She fully intended to follow them. But the sight of Donna already sitting, hands primly folded in front of her, at the defendant's table filled Lorna with such rage, followed immediately by an equally extreme sense of helplessness, that she was struck by an abrupt impulse to just turn around and run, get away, bury her head in the sand and avoid the emotional turmoil inevitable the second she stepped into the room.

Lorna froze, unable to move one way or the other; unable to even decide on what it was she really wanted to do, when Jamie quietly stepped up behind her and rested his palm on the small of her back.

"You can handle this," his voice assured her. "No matter what happens in there, you can handle it."

He knew exactly what words she needed to hear, even when Lorna didn't know them herself. And he also, one way or another, understood that what she needed even more at that moment was to feel supported, physically as well as emotionally, for someone to reassure her in a concrete, tangible way that she wasn't going to be ripped, or worse yet, fall apart.

Lorna allowed herself the briefest of instants to fall back against him, to close her eyes, take a breath, enjoy the comfort of letting someone else be the strong one for a change. But when she opened them again, the most curious thing happened.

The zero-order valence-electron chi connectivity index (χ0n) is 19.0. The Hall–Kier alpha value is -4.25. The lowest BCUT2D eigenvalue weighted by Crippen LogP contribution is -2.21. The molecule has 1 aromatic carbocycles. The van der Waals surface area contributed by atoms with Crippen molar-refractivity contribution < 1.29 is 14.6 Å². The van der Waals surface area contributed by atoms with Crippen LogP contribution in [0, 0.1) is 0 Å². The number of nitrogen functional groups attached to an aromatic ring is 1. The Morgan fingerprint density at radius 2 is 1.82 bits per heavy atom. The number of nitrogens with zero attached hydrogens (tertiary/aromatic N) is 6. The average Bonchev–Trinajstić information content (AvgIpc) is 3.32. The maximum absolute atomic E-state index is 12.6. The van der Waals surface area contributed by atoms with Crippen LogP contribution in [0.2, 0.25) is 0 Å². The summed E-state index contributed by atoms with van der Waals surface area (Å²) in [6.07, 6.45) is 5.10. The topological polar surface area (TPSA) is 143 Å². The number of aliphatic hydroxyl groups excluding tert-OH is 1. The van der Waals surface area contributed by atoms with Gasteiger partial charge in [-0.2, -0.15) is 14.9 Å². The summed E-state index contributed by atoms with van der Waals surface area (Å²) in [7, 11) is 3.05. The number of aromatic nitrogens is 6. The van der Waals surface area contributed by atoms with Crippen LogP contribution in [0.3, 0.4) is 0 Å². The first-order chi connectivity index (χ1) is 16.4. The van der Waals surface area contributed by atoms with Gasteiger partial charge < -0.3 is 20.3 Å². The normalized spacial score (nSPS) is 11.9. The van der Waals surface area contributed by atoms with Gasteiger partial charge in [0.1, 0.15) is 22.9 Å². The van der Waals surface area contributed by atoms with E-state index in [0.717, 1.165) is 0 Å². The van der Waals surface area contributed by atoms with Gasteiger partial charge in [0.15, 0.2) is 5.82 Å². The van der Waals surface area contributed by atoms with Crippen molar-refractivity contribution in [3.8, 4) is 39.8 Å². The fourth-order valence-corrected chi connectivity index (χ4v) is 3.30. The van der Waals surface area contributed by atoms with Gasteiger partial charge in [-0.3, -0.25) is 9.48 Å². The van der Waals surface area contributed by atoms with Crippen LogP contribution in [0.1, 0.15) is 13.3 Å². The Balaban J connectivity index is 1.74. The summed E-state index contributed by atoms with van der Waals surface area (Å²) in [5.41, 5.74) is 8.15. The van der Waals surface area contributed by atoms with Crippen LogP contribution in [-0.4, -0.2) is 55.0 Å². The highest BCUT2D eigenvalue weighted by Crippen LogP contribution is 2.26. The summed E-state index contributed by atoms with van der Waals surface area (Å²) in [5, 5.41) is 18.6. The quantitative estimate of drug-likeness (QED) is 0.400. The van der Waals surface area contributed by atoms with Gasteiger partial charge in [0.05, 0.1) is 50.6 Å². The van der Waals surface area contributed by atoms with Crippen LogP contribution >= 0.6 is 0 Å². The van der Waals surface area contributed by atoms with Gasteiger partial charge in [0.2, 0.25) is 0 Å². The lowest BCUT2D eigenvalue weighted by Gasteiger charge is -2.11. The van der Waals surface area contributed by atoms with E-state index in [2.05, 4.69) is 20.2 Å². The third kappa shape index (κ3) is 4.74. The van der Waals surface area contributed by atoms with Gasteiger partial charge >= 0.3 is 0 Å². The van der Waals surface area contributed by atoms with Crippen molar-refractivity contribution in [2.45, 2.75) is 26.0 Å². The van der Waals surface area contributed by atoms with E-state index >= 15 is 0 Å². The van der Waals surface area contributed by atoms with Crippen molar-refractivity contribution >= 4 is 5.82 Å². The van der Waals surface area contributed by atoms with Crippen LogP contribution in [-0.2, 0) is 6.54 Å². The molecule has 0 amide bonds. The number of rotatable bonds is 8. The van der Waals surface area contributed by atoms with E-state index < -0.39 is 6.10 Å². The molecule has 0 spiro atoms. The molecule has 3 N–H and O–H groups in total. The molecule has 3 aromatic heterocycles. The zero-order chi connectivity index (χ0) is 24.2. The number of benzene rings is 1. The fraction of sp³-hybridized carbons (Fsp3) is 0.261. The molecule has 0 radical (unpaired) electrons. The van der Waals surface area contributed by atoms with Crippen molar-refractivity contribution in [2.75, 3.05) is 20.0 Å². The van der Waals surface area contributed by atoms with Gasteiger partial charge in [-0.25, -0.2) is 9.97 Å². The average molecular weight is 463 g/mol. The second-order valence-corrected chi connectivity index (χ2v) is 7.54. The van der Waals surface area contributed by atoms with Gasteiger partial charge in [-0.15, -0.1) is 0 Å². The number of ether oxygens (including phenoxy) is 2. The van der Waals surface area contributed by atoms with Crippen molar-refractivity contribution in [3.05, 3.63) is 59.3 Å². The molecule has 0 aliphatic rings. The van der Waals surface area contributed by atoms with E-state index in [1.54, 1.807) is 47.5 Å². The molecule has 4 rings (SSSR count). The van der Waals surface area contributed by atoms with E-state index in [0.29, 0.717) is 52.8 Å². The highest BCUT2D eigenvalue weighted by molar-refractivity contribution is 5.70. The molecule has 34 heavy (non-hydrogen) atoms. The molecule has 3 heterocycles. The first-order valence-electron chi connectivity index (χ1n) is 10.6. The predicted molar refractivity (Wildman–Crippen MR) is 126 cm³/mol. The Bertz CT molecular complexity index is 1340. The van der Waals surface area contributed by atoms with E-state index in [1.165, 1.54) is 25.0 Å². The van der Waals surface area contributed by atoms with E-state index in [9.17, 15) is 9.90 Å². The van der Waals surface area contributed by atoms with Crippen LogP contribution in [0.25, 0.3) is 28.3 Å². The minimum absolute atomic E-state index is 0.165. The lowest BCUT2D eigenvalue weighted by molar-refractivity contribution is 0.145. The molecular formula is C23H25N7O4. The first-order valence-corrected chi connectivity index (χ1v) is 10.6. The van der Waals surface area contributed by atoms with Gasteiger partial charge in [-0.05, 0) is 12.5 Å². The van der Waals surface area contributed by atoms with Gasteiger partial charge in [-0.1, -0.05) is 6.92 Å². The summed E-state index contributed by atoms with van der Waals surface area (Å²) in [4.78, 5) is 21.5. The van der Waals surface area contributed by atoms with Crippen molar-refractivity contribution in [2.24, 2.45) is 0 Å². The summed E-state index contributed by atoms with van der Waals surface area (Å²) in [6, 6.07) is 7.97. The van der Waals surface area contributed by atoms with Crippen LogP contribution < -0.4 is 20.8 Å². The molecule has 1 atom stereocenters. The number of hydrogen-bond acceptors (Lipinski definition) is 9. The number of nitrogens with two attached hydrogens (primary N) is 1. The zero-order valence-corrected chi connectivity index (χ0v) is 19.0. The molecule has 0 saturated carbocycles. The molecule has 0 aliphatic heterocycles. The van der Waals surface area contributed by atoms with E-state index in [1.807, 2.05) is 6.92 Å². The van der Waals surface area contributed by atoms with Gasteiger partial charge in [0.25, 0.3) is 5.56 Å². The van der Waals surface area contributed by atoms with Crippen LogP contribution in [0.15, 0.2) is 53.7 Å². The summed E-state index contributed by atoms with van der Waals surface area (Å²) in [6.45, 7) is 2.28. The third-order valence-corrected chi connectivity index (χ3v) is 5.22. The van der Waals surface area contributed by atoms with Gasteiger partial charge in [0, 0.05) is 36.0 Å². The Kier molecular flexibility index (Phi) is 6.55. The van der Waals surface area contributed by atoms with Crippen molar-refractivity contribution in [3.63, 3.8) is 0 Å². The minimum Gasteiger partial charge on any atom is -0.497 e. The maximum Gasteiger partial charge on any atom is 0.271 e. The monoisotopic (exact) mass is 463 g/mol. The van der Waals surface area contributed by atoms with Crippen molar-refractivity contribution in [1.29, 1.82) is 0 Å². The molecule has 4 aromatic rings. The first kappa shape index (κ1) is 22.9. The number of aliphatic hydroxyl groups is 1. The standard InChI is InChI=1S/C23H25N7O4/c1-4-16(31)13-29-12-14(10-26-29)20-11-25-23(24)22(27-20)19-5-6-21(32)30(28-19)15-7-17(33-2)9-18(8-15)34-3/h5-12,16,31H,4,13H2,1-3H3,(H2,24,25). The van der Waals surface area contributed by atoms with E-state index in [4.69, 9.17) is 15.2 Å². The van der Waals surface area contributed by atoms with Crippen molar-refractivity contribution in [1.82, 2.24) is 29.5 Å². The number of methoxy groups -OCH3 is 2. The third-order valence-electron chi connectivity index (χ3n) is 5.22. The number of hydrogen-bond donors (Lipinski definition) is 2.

She turned to smile at Jamie, to thank him, but when she saw him looking down at her with compassion... compassion and nothing else, nothing else at all... she felt a stab of disappointment so acute, it immediately eradicated whatever warm words she'd been intending.

He was just trying to be kind, just being a friend, like they'd agreed on. It wasn't enough. It should have been. But it wasn't.

Lorna jerked away, her anger clearly confusing him. And her, as well.

"I think your wife is looking for you," she said.

Gregory glanced up from the end-of-class dismissal salute to his Y-12 fencing students, and caught sight of his father standing at the waist-high barrier that delineated the competitive strip from the parental waiting area.